Price of Football: Survey of 166 British clubs revealed
The average cost of the cheapest adult ticket in the top four divisions of English football has risen by 11.7% - more than five times the rate of inflation.
The BBC Sport Price of Football survey found that the average price of the most affordable ticket in league football has gone from £19.01 to £21.24 in the past 12 months.
The survey looked at 166 clubs in 10 divisions across British football, including the Blue Square Bet Premier and Women's Super League.
We have recorded the most expensive, and cheapest, season tickets and adult matchday tickets as well as the cost of a cup of tea, a pie and a programme, to calculate the cheapest day out at a football match.
The figures show:
- Only two out of 92 English league clubs offer a day out for less than £20 this season. Last year it was 12.
- In Scotland, 21 of the 42 teams across four divisions offer a day out for less than £20.
- The most expensive adult matchday ticket is Arsenal at £126 and the cheapest £6 at Montrose.
- Arsenal also have the most expensive season ticket at £1,955, while Montrose's was the lowest at £90.
- In the Women's Super League, matchday adult tickets range from £4-£6, with season ticket prices between £22-£40.
- The most expensive tea in British football can be found in Manchester, where both City and United charge £2.50. The cheapest costs 50p at Alloa and Brechin in Scottish Division Two.
- Kidderminster, in the Blue Square Bet Premier, charge the most for a pie at £4, while the cheapest is in Scotland, where Alloa, Albion and Forfar charge just £1.
- Leeds United sell the most expensive programme in Britain at £4, while Inverness CT's is the cheapest at 50p.
"Despite the difficult economic times we live in, prices at some clubs and at some levels of the game are still exceedingly high," Malcolm Clarke, chairman of the Football Supporters' Federation, said.
"It is quite shocking that at Arsenal, for example, the cheapest season ticket is only £15 short of £1,000.
"We would like to see a much greater effort to reduce ticket prices and in particular give the benefit of the massive amounts of media income that comes in at the top of the game to the match-going fan."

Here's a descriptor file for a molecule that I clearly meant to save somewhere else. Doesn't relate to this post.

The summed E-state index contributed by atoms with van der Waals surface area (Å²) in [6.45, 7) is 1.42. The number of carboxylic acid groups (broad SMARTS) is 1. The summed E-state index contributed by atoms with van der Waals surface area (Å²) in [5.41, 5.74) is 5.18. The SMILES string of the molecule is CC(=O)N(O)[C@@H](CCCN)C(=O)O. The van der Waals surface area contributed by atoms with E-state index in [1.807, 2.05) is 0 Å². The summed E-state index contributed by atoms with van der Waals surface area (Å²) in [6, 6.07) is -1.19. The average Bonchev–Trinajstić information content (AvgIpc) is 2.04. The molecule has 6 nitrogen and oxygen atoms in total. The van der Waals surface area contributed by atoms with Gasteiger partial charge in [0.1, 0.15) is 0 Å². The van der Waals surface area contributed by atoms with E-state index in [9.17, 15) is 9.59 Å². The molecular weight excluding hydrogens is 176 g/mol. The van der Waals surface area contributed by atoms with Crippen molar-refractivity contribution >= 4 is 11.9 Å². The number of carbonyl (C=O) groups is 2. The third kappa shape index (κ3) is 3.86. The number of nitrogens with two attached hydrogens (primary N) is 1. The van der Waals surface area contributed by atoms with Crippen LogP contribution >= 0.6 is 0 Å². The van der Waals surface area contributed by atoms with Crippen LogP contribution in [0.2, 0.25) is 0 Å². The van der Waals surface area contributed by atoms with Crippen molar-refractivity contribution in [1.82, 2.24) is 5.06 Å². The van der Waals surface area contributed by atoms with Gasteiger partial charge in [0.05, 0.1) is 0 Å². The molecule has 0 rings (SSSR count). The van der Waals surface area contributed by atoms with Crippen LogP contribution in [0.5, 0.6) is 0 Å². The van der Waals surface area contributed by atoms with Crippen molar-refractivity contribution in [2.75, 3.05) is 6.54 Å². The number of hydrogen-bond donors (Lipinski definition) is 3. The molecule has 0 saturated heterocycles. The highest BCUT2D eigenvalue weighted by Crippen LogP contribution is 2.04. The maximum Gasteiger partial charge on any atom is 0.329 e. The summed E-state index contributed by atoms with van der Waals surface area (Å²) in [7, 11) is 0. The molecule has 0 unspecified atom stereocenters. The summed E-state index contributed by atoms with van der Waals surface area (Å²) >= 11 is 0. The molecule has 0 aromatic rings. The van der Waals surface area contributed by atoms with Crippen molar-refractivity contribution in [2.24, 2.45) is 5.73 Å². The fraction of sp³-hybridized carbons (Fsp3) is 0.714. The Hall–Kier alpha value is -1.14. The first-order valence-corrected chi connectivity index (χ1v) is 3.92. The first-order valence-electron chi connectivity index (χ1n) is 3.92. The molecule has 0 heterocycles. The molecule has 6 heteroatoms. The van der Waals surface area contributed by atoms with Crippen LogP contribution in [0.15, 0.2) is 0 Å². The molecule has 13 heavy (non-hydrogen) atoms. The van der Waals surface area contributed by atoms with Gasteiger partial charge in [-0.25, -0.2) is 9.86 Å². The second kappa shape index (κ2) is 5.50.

The highest price of a day out at a football match in England, Wales and Scotland has gone from £109 to £134.30 in just 12 months, with Arsenal the most expensive club to visit for a second successive year.
A trip to the Emirates Stadium can cost as much as £134.40 with top-price tickets going for £126, a £26 rise on last year's figure and a programme (£3), pie (£3.30) and cup of tea (£2) adding to the cost.
Arsenal's cheapest day out (£34.30) comes in exactly £100 cheaper but it is Newcastle who offer the Premier League's best value day out, with a ticket, programme, pie and cup of tea coming in at £23.
Arsenal chief executive Ivan Gazidis told BBC Sport the club was doing its best to offer value to fans with the club's cheapest league ticket (£26) among the most affordable in the division. This ticket is £9 cheaper than last season.
"We've seen ticket prices rise across the game," Gazidis said. "This isn't just a football issue.
"If you look at the prices of entertainment across the board they have gone up significantly in recent years and clearly we now have an environment where people are economically challenged.
"What we have done is try to hold those prices down, for example our Capital One Cup prices have been £10 for adults and £5 for children.
"What we know, because of the tremendous take up, is that there are people who want to watch top class football but for whom price is a factor. That is something we have to be continually conscious of."
Former FA chairman Lord Triesman told BBC Sport he was "very disappointed prices keep going up". The Consumer Prices Index (CPI) measure of inflation stood at 2.2% last month, down from 2.5% in August, but our survey found the average cost of the cheapest ticket had gone up 11.7 per cent.
"I think it will prevent the next generation from really seeing live football other than on very unusual occasions every so often when clubs will give the tickets away," he said. "Most of the causes of the increases are driven by the salaries paid to players.
"As it is, it will become a sport in which relatively well-off people will be able to go and watch it live and nobody else. That seems to me to be a tragic historic reverse."
Arsenal once again come out on top with their cheapest season ticket (£985) costing more than all but three of their Premier League rivals' most expensive equivalent.
Wigan offer the Premier League's cheapest season ticket (£255) with Manchester City (£275) close behind. Scottish third division side Montrose offer the cheapest season ticket at £90.
The price of a day out at a Scottish Premier League match remains more affordable with only Celtic (£36.30) costing more than £35. Celtic's most expensive season ticket comes in at £609, however, some £409 more than Inverness Caledonian Thistle's cheapest offer.
"I certainly think that our clubs in Scotland make a real effort to ensure that football is accessible," Scottish Premier League chief executive Neil Doncaster told BBC Sport.
"I think our clubs are fully aware of the importance of price in terms of people's decisions to come to a game of football. We've got just over half of our clubs that offer free season tickets, without any charge, to under 12s.
"The cheapest match day ticket, in terms of a season ticket, works out at £11 a game at a club that has a family ticket - that's two adults and two children at £20 a game, so that's real value against any comparable activity that families can carry out."
Kidderminster Harriers, of the Blue Square Bet Premier, sell the most expensive pie in British football at £4, although the club says the product is a large, homemade cottage pie.